The attitudinal approach to measuring brand equity is highly common in marketing research. It essentially aims to reflect the subjective disposition of consumers towards a brand as a concept which goes beyond the physical product or functional services offered under its name and symbols — how much power a brand has in attracting a consumer before he or she considers the features of any particular product item from that brand? In an attitudinal approach we broadly include constructs such as beliefs, evaluations, attitudes, intentions or inclinations to behave in a given way that favours the brand (though not evidence of actions themselves as measured and analysed in a behavioural approach). Our goal is to understand and assess how consumers hold brands in their minds. Most appropriately, the brand equity of a focal brand should be assessed relative to its competing brands in the same product or service category.
However, when companies track measures of brand equity to monitor and evaluate how brands they own evolve and strengthen over time, managers often find out that brand equity, from the customer perspective, rises in a rather slow pace or not at all. And even when some measures of brand equity show a sharp increase (e.g., following a TV advertising campaign), the improvement upwards often dissipates after a short while, partially or completely. Therefore, a trend of growth can be difficult to detect in a short time span, and for some brands it is not possible. This may be quite disappointing or frustrating for managers, particularly if they do not understand the measures and don’t know how to work with them.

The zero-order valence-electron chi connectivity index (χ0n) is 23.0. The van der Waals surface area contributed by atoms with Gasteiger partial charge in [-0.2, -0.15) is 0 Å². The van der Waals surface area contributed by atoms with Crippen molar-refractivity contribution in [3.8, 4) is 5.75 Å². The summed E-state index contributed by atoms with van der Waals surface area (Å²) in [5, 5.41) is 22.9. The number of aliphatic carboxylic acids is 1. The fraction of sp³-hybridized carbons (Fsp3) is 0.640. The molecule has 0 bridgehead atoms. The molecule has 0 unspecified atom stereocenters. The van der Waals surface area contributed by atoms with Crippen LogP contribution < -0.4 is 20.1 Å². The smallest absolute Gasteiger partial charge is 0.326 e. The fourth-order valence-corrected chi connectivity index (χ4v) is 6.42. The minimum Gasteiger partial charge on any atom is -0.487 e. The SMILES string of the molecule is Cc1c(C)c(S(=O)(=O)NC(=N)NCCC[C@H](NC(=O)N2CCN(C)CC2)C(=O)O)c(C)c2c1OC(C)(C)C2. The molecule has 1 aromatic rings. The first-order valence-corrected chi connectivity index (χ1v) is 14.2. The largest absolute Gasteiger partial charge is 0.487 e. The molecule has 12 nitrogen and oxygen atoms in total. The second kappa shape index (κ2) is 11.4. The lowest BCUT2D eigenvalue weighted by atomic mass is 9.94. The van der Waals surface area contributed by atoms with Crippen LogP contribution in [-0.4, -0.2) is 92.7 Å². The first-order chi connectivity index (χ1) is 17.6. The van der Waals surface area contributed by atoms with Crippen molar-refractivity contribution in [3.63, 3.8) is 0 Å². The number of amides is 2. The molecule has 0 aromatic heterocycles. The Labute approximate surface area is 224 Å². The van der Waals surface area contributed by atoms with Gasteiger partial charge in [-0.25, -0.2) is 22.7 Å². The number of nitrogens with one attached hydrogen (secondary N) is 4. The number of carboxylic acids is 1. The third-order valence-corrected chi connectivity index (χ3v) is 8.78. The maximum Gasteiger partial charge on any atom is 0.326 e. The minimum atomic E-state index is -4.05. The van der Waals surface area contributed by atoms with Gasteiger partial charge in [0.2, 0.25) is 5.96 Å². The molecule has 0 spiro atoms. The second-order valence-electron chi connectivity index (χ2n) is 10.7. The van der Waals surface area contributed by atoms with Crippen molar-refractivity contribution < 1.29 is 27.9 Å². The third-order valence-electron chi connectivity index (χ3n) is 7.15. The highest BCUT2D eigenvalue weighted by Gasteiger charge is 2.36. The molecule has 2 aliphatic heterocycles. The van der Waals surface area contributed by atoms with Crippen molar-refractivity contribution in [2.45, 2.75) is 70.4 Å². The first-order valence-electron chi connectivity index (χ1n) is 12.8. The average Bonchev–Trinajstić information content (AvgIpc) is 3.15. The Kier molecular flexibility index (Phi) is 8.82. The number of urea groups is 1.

Attitudinal models of brand equity normally are composed of multiple measures that correspond to aspects or layers like brand image, emotional attachment to the brand, and committment. These are frequently regarded as contributors to greater customer-based brand equity. In a hierarchical model, one may concentrate on ‘commitment’ as the highest and ultimate level of brand equity where a customer can reach his or her strongest bonding with a brand. But this solution may not be appropriate for all brands. A brand owner should choose the appropriate metrics considering the product/service type, its own business strategy and objectives, and the company’s resources.
For the following discussion suppose our focus is on brand attachment, reflecting how closely a consumer feels connected with a brand, a linkage that is mostly affect-laden. The metric may be a summate scale (an average score) based on statement items such as:
- “I truly like [brand X]”
- “I feel that [brand X] is the right brand for people like me”
- “[Brand X] best fits my lifestyle and personality”
- “I identify with values and ideas that [brand X] supports and promotes”
- “[Brand X] is my favourite brand of [product/service A]”
(Assume responses on a 1 to 7 scale where 1 means “strongly disagree” and 7 means “strongly agree”)
The chart below suggests three scenarios as to how this metric of brand equity may evolve over a period of five years (monthly). The curve lines presented here are hypothetical (i.e. simulated) but are based on experiences of real-world phenomena.
Scenario 1 suggests a stairway-like path of the attachment metric. In this scenario a favourable shift in attitude towards the brand relies on discrete events, particularly image-building advertising campaigns. It is likely to rise in a lag or delay after a campaign commences while its effect usually weakens several weeks after the campaign ends. The metric either flattens or descends back to a level between prior to the campaign and the recent peak in the brand equity metric. If a company aims to boost its brand like that, it has to launch an advertising campaign once every few months to refresh and enforce the brand’s image in consumers’ minds. Trying to achieve a more continuous climb in brand attachment would require more frequent ad campaigns which can be too expensive and exhaustive for many companies. With time the impact of such campaigns is also likely to dampen. Actually the stronger brands do not need to advertise too often to retain their top stature.